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Copper Slips Amid New COVID-19 Outbreak in China, Stronger US Dollar

Summary:
Copper futures are slipping to start the trading week, driven by investor concerns over the new coronavirus outbreak in China and a rising US dollar. Financial analysts are also forecasting that prices for the industrial metal could begin to retreat from January highs this year as producers take advantage of copper hitting a seven-year high. March copper futures tumbled %excerpt%.012, or 0.33%, to .614 per pound at 13:49 GMT on Monday on the New York Mercantile Exchange. The red metal is coming off a tepid weekly gain of 0.3%, raising its gain in the first month of the calendar year to just below 3%. Over the last 12 months, copper prices have soared 40%. China, the world’s largest consumer of copper, has seen a resurgence of coronavirus cases, forcing the government to lock down up to 30

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Copper futures are slipping to start the trading week, driven by investor concerns over the new coronavirus outbreak in China and a rising US dollar. Financial analysts are also forecasting that prices for the industrial metal could begin to retreat from January highs this year as producers take advantage of copper hitting a seven-year high.

March copper futures tumbled $0.012, or 0.33%, to $3.614 per pound at 13:49 GMT on Monday on the New York Mercantile Exchange. The red metal is coming off a tepid weekly gain of 0.3%, raising its gain in the first month of the calendar year to just below 3%. Over the last 12 months, copper prices have soared 40%.

China, the world’s largest consumer of copper, has seen a resurgence of coronavirus cases, forcing the government to lock down up to 30 million people. Chinese officials have sprung into action, constructing a new hospital in less than a week to combat the resurgence of COVID-19 infections. China’s new coronavirus cases have climbed to their highest levels in five months.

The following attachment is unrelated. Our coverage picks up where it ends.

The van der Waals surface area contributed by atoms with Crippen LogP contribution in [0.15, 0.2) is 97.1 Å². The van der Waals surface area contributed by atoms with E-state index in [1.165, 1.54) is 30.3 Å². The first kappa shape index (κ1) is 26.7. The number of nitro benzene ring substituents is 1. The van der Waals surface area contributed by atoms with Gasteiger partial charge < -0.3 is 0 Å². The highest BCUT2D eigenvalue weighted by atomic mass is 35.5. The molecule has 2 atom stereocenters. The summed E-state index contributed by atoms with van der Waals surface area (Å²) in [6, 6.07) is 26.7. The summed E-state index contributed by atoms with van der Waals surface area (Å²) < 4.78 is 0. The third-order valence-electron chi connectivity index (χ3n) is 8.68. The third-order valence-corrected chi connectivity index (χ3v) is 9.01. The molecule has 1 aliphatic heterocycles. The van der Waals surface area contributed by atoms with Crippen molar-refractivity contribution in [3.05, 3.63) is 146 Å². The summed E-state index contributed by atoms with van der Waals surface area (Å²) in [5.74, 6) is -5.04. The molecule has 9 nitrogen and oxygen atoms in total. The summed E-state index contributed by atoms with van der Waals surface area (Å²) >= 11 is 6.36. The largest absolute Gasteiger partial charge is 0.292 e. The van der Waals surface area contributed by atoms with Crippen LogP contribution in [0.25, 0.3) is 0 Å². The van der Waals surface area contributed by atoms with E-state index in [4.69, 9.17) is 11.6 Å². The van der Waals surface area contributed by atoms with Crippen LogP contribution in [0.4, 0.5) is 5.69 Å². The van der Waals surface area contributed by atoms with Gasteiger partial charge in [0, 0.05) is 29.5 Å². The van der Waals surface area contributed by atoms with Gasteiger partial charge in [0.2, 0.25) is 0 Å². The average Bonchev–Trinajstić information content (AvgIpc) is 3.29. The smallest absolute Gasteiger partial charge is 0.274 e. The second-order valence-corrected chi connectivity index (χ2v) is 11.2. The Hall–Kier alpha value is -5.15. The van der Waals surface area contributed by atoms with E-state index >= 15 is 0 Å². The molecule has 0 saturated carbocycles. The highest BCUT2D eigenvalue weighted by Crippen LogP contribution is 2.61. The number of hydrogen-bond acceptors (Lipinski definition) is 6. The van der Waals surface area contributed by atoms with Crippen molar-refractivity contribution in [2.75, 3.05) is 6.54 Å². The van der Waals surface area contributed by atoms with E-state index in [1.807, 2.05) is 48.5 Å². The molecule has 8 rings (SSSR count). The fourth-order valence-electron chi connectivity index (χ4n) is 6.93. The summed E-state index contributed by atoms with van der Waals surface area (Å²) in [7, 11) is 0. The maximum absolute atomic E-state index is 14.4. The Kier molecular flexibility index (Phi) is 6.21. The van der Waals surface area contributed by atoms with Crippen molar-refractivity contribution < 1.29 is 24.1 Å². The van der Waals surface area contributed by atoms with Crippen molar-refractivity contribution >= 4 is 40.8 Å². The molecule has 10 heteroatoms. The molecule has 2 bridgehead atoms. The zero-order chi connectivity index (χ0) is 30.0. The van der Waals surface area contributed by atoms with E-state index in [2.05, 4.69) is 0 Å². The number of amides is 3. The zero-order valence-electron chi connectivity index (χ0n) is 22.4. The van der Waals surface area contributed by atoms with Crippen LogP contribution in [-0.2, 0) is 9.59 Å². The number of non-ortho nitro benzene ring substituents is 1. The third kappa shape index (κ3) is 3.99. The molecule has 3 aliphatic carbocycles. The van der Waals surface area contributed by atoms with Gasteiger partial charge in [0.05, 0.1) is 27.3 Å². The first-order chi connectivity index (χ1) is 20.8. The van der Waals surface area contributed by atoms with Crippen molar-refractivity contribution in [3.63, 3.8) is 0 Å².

But the recent influx in infections is still a fraction of what is transpiring in other parts of the world. According to the latest official numbers, China recorded 109 new cases, raising the seven-day average to 114. In total, the nation has recorded a little more than 89,000 cases over the last 13 months, with a death toll of about 4,600. To compare, the rest of the world is closing in on 100 million total cases and a death toll of 2.13 million.

The latest outbreak comes ahead of the seasonally slow Lunar New Year holiday season.

Beijing has been stockpiling copper throughout the economic recovery, with imports surging climbing by double digits each month since the end of the first wave of the COVID-19 public health crisis. However, there have been some concerns that Chinese importers might reduce their copper acquisitions over the next several months due to ample supplies and cash premiums falling. This could explain institutional investors cutting their net-long positions.

Moreover, Moody’s Investor Service projected that copper prices would ease from January highs as major markets, like Chile and Peru, ramp up production to benefit from these prices. The two South American countries account for approximately 40% of the world’s output. That said, Moody’s still anticipates that copper prices will rise in the short-term due to tighter supplies amid lockdowns and mobility restrictions.

Overall, long-term fundamentals remain strong, the debt rating agency said in its research note. Infrastructure investments, green energy consumption, and a weaker US dollar will support the red metal.

The greenback added to copper’s drop on Monday, with the US Dollar Index (DXY) surging 0.27% to 90.48, from an opening of 90.24. A stronger buck is bad for commodities priced in dollars because it makes it more expensive for foreign investors to purchase.

In other metal markets, March gold futures dipped $0.3999, or 0.02%, to $1,855.80 per ounce. March silver futures slipped $0.011, or 0.04%, to $25.545 an ounce. March platinum futures fell $6.60, or 0.59%, to $1,105.00 an ounce. March palladium futures plummeted $20.20, or 0.85%, to $2,345.00 per ounce.

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Andrew Moran
I am a full-time professional writer. Prior to my self-employment, I worked as a reporter for Digital Journal covering the politics beat and The Toronto Times reporting on the city’s entertainment scene. I currently write mostly about business, marketing and finance

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